It only rates 42% at Rotten Tomatoes, but they're retards.
I prefer the Quiet Earth
website for sci-fi and horror reviews.
QE is primarily interested in post-apocalyptic themed films. But it also provides a decent amount of coverage for other genres as well. They're especially good at finding obscure indie and non-US movies. They're a good source for pictures that don't get much coverage elsewhere.
FWIW I seldom read or otherwise pay attention to reviews until I see the film. Before that, all I'm looking for is a brief non-spoiler
plot synopsis; a few stills so I can get some idea of the overall 'look' and level of production; and a trailer or two. (I love trailers!)
Once I see the film, I'm much more open to reading reviews. But the main reason I do is to see if I might have missed something rather than to seek validation for my own impressions. I'm at the stage where I'm pretty comfortable with just liking what I like.
I find that the very best films are often horror films. Now, 99% of horror films are just drivel, but that rare horror that pokes its head above the crowd really does go beyond.
One of the reasons I've never had much interest in horror films is because most are pretty lacking. But as you noted, that only makes the rare exception even more enjoyable. And when they're good, they're very good indeed.
I never had patience with vampire anything
until the lovely Kate Beckinsdale took a crack at it in the first two Underworld
installments. I thought the third one lost something, but the first two were very well done. Same goes for Blade
and Blade II
. Both were way up there for pure entertainment value. (A vampire Pomeranian?
Love it! You need a really sick sense of humor to come up with something like that.)
Sci-fi I find are generally more consistently good, but again, rarely truly are "great". Star Wars and Blade Runner are what film makers aspire to. Getting there is another thing though.
The biggest problem with filming sci-fi is the story. It's exceptionally hard to translate something as idea-based as a sci-fi story into something as action-oriented and visual as a movie. As one director pointed out, all you can film are actions and images. There's absolutely no way to film someone's emotions or thoughts. The best you can do is imply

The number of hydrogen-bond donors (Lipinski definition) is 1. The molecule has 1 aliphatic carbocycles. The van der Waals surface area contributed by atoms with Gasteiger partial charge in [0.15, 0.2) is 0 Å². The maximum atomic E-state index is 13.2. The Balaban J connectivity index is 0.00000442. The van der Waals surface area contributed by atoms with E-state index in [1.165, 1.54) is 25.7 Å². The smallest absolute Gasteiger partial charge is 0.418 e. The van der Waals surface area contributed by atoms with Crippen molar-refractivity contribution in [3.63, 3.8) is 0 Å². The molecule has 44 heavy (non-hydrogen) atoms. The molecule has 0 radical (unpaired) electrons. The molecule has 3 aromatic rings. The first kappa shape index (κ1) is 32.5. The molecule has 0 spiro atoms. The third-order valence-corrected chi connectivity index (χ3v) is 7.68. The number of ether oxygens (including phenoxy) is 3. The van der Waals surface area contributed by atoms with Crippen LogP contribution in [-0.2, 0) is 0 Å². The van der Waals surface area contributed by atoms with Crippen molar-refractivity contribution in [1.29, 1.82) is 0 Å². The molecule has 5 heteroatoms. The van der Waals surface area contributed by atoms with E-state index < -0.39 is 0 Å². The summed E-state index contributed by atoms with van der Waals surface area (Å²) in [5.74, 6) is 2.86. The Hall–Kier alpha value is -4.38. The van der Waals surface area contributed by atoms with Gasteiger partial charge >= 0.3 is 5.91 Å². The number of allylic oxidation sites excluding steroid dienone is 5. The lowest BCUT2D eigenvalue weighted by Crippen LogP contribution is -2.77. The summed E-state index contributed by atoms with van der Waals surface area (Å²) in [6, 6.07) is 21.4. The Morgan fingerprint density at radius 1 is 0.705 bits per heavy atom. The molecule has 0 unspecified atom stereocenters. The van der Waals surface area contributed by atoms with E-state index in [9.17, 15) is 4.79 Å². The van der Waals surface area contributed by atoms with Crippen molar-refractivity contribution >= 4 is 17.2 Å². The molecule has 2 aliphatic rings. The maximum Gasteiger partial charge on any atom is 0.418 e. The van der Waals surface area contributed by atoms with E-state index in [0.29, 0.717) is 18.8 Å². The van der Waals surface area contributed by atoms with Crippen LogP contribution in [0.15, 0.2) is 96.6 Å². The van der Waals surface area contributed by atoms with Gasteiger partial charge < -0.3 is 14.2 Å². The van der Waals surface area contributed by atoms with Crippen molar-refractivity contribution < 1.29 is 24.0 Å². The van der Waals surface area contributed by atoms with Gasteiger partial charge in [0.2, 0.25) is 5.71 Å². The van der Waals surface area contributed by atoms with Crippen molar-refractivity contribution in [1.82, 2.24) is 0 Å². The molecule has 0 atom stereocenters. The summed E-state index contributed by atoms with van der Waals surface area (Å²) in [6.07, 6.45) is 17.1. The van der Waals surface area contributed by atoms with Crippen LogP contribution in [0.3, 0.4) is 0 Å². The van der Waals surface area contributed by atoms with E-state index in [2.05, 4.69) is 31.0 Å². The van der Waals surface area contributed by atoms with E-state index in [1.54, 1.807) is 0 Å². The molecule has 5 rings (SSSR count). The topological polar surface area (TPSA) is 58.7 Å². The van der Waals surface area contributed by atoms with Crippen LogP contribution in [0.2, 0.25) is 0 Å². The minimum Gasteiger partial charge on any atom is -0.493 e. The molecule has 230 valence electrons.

them through visual cues.
Then there's the problem of providing context. Since much good sci-fi creates its own universe, there's a huge amount of background information that needs to be conveyed before the reader/viewer can get into the story. Fans of sci-fi have an advantage because they already know certain genre conventions
which allow them to enter into the story more quickly than the average viewer. Say "warp drive" and a fan will immediately recall the six or seven fully developed (fictional) ways a starship can be made to hop from star to star. A non-fan will need more hand-holding and explanations. Which takes time away from telling the story
. And that's a big problem in the film world.
In the trade, losing footage to provide necessary background is referred to as "laying pipe." A good example of where it didn't become a problem was in Blade Runner
. With a few well chosen scenes and images, Ridley Scott plunked his audience right down into Phillip K. Dick's dystopian future in less than 5 minutes. And with hardly anyone noticing just how strange
a world it was.
A good example of where "laying pipe" was
a problem was in the film The Minority Report
. If you had never read the story, you would have been lost without being filled in on how this weird new method of law enforcement worked. And for it to be believable, you needed a lot of background. Unfortunately, Spielberg spent the first twenty or so minutes providing nothing but background. The real story didn't get started until around the 22 minute mark.
That delay would have been enough to kill The Minority Report
for most people - even if it weren't such a lousy movie. (Which it was.)
One interesting option is to blend horror with sci-fi. It's probably one of the toughest tricks in the world to pull off. But it hasn't kept some directors from trying. Event Horizon